If you want to extend the life of your medical equipment, then you need to perform medical equipment maintenance. Maintaining your equipment through daily upkeep can keep your equipment at peak performance. To avoid the expensive costs of replacing equipment prematurely or turning patients away due to broken machinery, take certain steps to keep your equipment healthy.
How To Maintain Your Medical Equipment
If you want your medical equipment to last longer, taking care of it can help. You can help your equipment last longer with daily upkeep and regular professional maintenance.
Keep Up on Medical Equipment Maintenance
One of the best ways to extend the life of your medical equipment is to keep up with its maintenance needs. Upkeep should be performed by technicians who are experienced in medical equipment maintenance and have certain certifications. If maintenance is done on a piece of biomedical equipment, you should make sure your technician is a Certified Biomedical Equipment Technician (CBET) or has a similar certification. These technicians should know how to fix and maintain your equipment so that it meets original equipment manufacturer (OEM) standards. Some medical facilities find it easiest to set up an ongoing maintenance plan with a company they trust.
Keep Equipment Clean
Keep your equipment free from dirt and dust to help avoid equipment issues. When equipment is not cleaned regularly, grime can start to interfere with its function. It is also best to keep medical equipment clean from bacteria for the safety of the patients and staff. The cleaning solution that cleaners should use on equipment can vary between machines, so follow the manufacturer’s cleaning instructions carefully.
Only Use Equipment for Its Intended Use
Staff should be aware of each piece of equipment’s purpose and limitations. Using equipment specifically for its intended use and no other functions can help it last longer. Train staff to properly use and care for each piece of equipment.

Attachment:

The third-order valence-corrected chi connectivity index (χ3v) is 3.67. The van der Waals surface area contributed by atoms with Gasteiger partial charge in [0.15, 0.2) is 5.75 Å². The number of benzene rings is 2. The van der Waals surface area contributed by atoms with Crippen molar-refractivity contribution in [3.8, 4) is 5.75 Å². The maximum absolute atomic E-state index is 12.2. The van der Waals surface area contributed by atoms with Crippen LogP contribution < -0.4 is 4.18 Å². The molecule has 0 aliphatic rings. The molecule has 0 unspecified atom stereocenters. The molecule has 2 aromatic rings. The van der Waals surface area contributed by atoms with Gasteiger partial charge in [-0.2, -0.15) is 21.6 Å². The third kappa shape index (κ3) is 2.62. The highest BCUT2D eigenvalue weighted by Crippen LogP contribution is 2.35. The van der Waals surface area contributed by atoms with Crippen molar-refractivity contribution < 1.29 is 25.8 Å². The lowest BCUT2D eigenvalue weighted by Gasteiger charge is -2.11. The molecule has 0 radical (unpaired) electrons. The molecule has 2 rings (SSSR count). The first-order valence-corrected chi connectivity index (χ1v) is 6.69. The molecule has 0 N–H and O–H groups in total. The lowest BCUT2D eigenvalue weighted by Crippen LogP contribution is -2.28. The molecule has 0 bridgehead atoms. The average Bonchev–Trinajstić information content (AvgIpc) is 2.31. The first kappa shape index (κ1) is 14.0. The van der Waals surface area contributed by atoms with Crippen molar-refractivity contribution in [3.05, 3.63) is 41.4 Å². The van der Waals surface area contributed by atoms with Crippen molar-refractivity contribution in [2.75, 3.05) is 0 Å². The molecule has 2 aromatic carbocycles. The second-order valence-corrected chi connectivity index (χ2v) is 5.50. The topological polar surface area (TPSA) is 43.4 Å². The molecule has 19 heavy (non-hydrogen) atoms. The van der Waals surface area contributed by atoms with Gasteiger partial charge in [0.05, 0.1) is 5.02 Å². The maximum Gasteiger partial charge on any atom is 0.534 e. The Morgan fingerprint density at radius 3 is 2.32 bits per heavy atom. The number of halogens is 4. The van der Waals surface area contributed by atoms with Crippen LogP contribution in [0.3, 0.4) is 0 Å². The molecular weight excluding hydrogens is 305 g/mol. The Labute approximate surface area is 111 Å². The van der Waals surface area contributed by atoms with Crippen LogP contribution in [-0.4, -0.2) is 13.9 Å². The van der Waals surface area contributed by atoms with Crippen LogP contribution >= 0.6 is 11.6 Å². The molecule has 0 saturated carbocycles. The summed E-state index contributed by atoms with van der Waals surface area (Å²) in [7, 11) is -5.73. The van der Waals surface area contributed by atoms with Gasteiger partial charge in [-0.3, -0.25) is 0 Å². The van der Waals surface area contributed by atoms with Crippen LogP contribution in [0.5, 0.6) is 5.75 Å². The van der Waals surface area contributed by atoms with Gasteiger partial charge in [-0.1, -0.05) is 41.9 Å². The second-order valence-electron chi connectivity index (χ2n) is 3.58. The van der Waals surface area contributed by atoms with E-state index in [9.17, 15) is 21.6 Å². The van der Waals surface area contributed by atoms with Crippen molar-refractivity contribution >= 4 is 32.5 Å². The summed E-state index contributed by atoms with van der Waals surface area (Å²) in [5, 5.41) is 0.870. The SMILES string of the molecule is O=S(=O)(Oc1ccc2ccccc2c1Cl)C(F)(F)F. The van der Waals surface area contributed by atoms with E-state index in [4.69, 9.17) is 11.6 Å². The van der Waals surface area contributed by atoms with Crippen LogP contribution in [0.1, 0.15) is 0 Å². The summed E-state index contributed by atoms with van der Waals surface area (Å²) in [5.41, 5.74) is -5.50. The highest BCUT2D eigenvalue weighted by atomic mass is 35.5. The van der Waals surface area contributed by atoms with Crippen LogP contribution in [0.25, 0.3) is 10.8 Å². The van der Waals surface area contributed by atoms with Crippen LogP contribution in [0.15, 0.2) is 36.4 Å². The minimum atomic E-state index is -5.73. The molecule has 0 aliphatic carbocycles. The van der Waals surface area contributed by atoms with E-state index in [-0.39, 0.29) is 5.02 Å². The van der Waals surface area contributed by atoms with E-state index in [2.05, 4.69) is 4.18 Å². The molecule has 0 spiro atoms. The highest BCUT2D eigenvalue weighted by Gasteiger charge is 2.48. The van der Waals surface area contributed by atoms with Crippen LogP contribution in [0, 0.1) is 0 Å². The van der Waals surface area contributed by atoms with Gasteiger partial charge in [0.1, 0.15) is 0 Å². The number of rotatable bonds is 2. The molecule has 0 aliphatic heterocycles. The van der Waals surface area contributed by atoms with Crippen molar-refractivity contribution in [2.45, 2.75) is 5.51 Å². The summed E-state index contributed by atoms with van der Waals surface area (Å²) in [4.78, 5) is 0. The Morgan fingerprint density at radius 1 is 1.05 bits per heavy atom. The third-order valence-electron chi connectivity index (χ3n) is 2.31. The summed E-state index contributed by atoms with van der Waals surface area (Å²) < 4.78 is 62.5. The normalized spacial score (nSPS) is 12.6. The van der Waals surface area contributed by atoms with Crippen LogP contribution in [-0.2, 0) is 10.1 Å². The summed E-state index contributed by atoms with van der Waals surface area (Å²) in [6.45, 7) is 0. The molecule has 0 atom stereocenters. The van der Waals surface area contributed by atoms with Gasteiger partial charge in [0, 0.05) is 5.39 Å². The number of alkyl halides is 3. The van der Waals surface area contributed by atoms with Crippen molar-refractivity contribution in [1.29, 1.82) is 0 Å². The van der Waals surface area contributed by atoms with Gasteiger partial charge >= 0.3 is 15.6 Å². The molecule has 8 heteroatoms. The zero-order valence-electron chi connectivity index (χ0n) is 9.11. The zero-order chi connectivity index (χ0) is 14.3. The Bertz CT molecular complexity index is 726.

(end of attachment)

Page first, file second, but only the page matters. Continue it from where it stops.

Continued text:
Turn Equipment Off When Not in Use
If no one is using a piece of equipment, turning it off can help avoid overheating and overuse. Doing so may help your facility save power as well.
Train Staff on How To Maintain Equipment
Staff should receive training on how to clean equipment and how to run regular tests to make sure the equipment is working properly. Anyone that regularly works with the equipment should also know the equipment’s protocols and needs. When users know how to handle and maintain equipment, it can help increase its longevity and decrease downtime.
Store Equipment Safely
Equipment should be stored in a dry, clean, and cool place. Warmth and moisture can encourage bacteria growth, potentially harming your equipment and your patients. These conditions can help protect your machinery from corrosion or rust. Storing equipment away from high-traffic areas can also help avoid trips and falls, keeping the equipment and staff safe.
It might be beneficial to have a warranty for expensive or heavily used equipment. A warranty through the manufacturer or a third party can help you keep up with your maintenance schedule. Warranties can also protect you from the cost of losing your equipment and can sometimes provide you with a rental while your equipment is being serviced.
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Decrease Downtime by Maintaining Your Equipment
Keeping up with medical equipment maintenance can help decrease your machinery’s downtime. When your equipment is in working condition, you do not have to turn patients away while you wait for your equipment to be repaired. Maintenance can also help you avoid needing to replace your equipment sooner than expected. Use high-quality technicians, keep your equipment clean, and correctly train staff to extend the life of your medical equipment.